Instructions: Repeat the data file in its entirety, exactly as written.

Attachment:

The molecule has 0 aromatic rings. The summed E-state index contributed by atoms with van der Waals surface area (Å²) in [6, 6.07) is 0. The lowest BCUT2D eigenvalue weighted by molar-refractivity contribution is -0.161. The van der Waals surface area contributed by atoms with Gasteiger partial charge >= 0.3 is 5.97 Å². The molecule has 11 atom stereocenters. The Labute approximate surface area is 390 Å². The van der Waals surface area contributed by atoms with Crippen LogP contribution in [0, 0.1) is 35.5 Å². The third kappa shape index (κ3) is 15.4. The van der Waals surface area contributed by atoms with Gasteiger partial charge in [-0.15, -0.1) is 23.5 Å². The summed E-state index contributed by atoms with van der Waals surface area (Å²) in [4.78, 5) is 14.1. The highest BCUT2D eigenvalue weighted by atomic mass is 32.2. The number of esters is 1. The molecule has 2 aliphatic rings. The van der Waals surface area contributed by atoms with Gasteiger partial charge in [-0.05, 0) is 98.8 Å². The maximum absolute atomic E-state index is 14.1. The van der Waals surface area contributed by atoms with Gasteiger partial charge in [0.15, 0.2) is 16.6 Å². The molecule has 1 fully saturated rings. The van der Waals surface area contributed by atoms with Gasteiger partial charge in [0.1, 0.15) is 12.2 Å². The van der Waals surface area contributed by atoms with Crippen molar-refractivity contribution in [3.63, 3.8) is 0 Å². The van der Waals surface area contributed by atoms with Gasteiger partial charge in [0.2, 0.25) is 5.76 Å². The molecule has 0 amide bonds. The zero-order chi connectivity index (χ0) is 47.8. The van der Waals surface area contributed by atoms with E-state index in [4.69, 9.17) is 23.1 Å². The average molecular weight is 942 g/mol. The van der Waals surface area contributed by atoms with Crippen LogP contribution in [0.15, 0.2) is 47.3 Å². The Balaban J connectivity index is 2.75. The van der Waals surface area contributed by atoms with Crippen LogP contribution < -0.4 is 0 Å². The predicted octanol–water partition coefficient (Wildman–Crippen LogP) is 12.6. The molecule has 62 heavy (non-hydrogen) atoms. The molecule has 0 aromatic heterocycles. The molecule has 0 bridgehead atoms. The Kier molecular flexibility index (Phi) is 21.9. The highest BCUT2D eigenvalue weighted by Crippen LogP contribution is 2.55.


The molecule has 0 aromatic rings. The summed E-state index contributed by atoms with van der Waals surface area (Å²) in [6, 6.07) is 0. The lowest BCUT2D eigenvalue weighted by molar-refractivity contribution is -0.161. The van der Waals surface area contributed by atoms with Gasteiger partial charge >= 0.3 is 5.97 Å². The molecule has 11 atom stereocenters. The Labute approximate surface area is 390 Å². The van der Waals surface area contributed by atoms with Crippen LogP contribution in [0, 0.1) is 35.5 Å². The third kappa shape index (κ3) is 15.4. The van der Waals surface area contributed by atoms with Gasteiger partial charge in [-0.15, -0.1) is 23.5 Å². The summed E-state index contributed by atoms with van der Waals surface area (Å²) in [4.78, 5) is 14.1. The highest BCUT2D eigenvalue weighted by atomic mass is 32.2. The number of esters is 1. The molecule has 2 aliphatic rings. The van der Waals surface area contributed by atoms with Gasteiger partial charge in [-0.05, 0) is 98.8 Å². The maximum absolute atomic E-state index is 14.1. The van der Waals surface area contributed by atoms with Gasteiger partial charge in [0.15, 0.2) is 16.6 Å². The molecule has 1 fully saturated rings. The van der Waals surface area contributed by atoms with Gasteiger partial charge in [0.1, 0.15) is 12.2 Å². The van der Waals surface area contributed by atoms with Crippen molar-refractivity contribution in [3.63, 3.8) is 0 Å². The van der Waals surface area contributed by atoms with Gasteiger partial charge in [0.2, 0.25) is 5.76 Å². The molecule has 0 amide bonds. The zero-order chi connectivity index (χ0) is 47.8. The van der Waals surface area contributed by atoms with E-state index in [4.69, 9.17) is 23.1 Å². The average molecular weight is 942 g/mol. The van der Waals surface area contributed by atoms with Crippen LogP contribution in [0.15, 0.2) is 47.3 Å². The Balaban J connectivity index is 2.75. The van der Waals surface area contributed by atoms with Crippen LogP contribution < -0.4 is 0 Å². The predicted octanol–water partition coefficient (Wildman–Crippen LogP) is 12.6. The molecule has 62 heavy (non-hydrogen) atoms. The molecule has 0 aromatic heterocycles. The molecule has 0 bridgehead atoms. The Kier molecular flexibility index (Phi) is 21.9. The highest BCUT2D eigenvalue weighted by Crippen LogP contribution is 2.55.